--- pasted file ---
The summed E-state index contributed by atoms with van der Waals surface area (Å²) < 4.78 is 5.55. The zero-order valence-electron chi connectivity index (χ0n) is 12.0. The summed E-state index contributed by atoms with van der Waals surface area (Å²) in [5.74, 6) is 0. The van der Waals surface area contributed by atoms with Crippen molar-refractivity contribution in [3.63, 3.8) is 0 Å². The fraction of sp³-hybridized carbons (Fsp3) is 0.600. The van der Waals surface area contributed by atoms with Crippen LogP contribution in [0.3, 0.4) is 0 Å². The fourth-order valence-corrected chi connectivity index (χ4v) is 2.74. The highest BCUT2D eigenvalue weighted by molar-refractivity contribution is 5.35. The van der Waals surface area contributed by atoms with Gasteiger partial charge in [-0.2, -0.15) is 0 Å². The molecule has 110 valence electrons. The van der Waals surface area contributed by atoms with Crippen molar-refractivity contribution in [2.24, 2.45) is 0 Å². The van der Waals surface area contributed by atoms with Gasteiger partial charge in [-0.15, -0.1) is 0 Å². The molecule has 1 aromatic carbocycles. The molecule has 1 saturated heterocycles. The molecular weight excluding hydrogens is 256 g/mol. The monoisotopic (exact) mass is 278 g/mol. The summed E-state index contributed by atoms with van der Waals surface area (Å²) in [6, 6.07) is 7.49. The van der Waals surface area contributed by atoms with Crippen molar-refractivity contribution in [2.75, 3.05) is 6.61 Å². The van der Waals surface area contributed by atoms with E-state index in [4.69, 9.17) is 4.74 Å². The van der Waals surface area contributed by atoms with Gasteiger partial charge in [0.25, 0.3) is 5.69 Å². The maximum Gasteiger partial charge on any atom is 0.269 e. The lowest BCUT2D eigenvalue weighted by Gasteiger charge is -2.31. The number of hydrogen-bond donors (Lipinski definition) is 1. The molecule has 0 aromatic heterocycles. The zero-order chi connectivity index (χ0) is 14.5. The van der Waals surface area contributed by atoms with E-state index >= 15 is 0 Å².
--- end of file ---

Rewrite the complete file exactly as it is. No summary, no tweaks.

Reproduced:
The summed E-state index contributed by atoms with van der Waals surface area (Å²) < 4.78 is 5.55. The zero-order valence-electron chi connectivity index (χ0n) is 12.0. The summed E-state index contributed by atoms with van der Waals surface area (Å²) in [5.74, 6) is 0. The van der Waals surface area contributed by atoms with Crippen molar-refractivity contribution in [3.63, 3.8) is 0 Å². The fraction of sp³-hybridized carbons (Fsp3) is 0.600. The van der Waals surface area contributed by atoms with Crippen LogP contribution in [0.3, 0.4) is 0 Å². The fourth-order valence-corrected chi connectivity index (χ4v) is 2.74. The highest BCUT2D eigenvalue weighted by molar-refractivity contribution is 5.35. The van der Waals surface area contributed by atoms with Gasteiger partial charge in [-0.2, -0.15) is 0 Å². The molecule has 110 valence electrons. The van der Waals surface area contributed by atoms with Crippen molar-refractivity contribution in [2.24, 2.45) is 0 Å². The van der Waals surface area contributed by atoms with Gasteiger partial charge in [-0.15, -0.1) is 0 Å². The molecule has 1 aromatic carbocycles. The molecule has 1 saturated heterocycles. The molecular weight excluding hydrogens is 256 g/mol. The monoisotopic (exact) mass is 278 g/mol. The summed E-state index contributed by atoms with van der Waals surface area (Å²) in [6, 6.07) is 7.49. The van der Waals surface area contributed by atoms with Crippen molar-refractivity contribution in [2.75, 3.05) is 6.61 Å². The van der Waals surface area contributed by atoms with E-state index in [4.69, 9.17) is 4.74 Å². The van der Waals surface area contributed by atoms with Gasteiger partial charge in [0.25, 0.3) is 5.69 Å². The maximum Gasteiger partial charge on any atom is 0.269 e. The lowest BCUT2D eigenvalue weighted by Gasteiger charge is -2.31. The number of hydrogen-bond donors (Lipinski definition) is 1. The molecule has 0 aromatic heterocycles. The zero-order chi connectivity index (χ0) is 14.5. The van der Waals surface area contributed by atoms with E-state index >= 15 is 0 Å².